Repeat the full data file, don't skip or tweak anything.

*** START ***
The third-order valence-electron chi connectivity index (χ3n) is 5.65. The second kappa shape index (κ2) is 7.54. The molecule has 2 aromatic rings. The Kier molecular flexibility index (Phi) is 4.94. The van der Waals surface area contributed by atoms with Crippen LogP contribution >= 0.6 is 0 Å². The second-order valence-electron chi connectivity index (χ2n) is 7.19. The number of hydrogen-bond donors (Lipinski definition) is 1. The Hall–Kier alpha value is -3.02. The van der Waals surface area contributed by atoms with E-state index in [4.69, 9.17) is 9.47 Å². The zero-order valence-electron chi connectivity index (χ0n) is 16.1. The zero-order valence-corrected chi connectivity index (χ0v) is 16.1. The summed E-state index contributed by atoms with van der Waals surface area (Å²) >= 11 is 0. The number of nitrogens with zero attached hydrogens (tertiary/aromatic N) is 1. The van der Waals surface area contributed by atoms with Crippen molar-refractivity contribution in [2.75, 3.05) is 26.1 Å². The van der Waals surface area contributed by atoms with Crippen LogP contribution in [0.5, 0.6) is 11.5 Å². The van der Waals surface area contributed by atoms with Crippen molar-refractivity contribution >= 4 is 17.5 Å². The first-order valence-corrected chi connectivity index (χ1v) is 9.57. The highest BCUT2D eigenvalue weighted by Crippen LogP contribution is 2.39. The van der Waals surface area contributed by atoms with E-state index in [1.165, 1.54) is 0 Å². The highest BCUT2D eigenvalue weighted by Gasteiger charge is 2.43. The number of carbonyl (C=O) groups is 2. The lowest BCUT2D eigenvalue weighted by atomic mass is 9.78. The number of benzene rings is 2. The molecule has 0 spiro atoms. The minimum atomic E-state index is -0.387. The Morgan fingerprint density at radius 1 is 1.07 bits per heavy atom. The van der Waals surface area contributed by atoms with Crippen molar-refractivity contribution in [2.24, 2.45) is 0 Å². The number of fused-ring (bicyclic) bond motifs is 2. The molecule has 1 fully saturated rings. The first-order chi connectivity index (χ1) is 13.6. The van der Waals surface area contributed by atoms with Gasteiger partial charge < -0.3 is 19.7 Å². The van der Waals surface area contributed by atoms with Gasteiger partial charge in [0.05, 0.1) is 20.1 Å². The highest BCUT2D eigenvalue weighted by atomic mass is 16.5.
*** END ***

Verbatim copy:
The third-order valence-electron chi connectivity index (χ3n) is 5.65. The second kappa shape index (κ2) is 7.54. The molecule has 2 aromatic rings. The Kier molecular flexibility index (Phi) is 4.94. The van der Waals surface area contributed by atoms with Crippen LogP contribution >= 0.6 is 0 Å². The second-order valence-electron chi connectivity index (χ2n) is 7.19. The number of hydrogen-bond donors (Lipinski definition) is 1. The Hall–Kier alpha value is -3.02. The van der Waals surface area contributed by atoms with E-state index in [4.69, 9.17) is 9.47 Å². The zero-order valence-electron chi connectivity index (χ0n) is 16.1. The zero-order valence-corrected chi connectivity index (χ0v) is 16.1. The summed E-state index contributed by atoms with van der Waals surface area (Å²) >= 11 is 0. The number of nitrogens with zero attached hydrogens (tertiary/aromatic N) is 1. The van der Waals surface area contributed by atoms with Crippen molar-refractivity contribution in [2.75, 3.05) is 26.1 Å². The van der Waals surface area contributed by atoms with Crippen LogP contribution in [0.5, 0.6) is 11.5 Å². The van der Waals surface area contributed by atoms with Crippen molar-refractivity contribution >= 4 is 17.5 Å². The first-order valence-corrected chi connectivity index (χ1v) is 9.57. The highest BCUT2D eigenvalue weighted by Crippen LogP contribution is 2.39. The van der Waals surface area contributed by atoms with E-state index in [1.165, 1.54) is 0 Å². The highest BCUT2D eigenvalue weighted by Gasteiger charge is 2.43. The number of carbonyl (C=O) groups is 2. The lowest BCUT2D eigenvalue weighted by atomic mass is 9.78. The number of benzene rings is 2. The molecule has 0 spiro atoms. The minimum atomic E-state index is -0.387. The Morgan fingerprint density at radius 1 is 1.07 bits per heavy atom. The van der Waals surface area contributed by atoms with Crippen molar-refractivity contribution in [2.24, 2.45) is 0 Å². The number of fused-ring (bicyclic) bond motifs is 2. The molecule has 1 fully saturated rings. The first-order chi connectivity index (χ1) is 13.6. The van der Waals surface area contributed by atoms with Gasteiger partial charge < -0.3 is 19.7 Å². The van der Waals surface area contributed by atoms with Gasteiger partial charge in [0.05, 0.1) is 20.1 Å². The highest BCUT2D eigenvalue weighted by atomic mass is 16.5.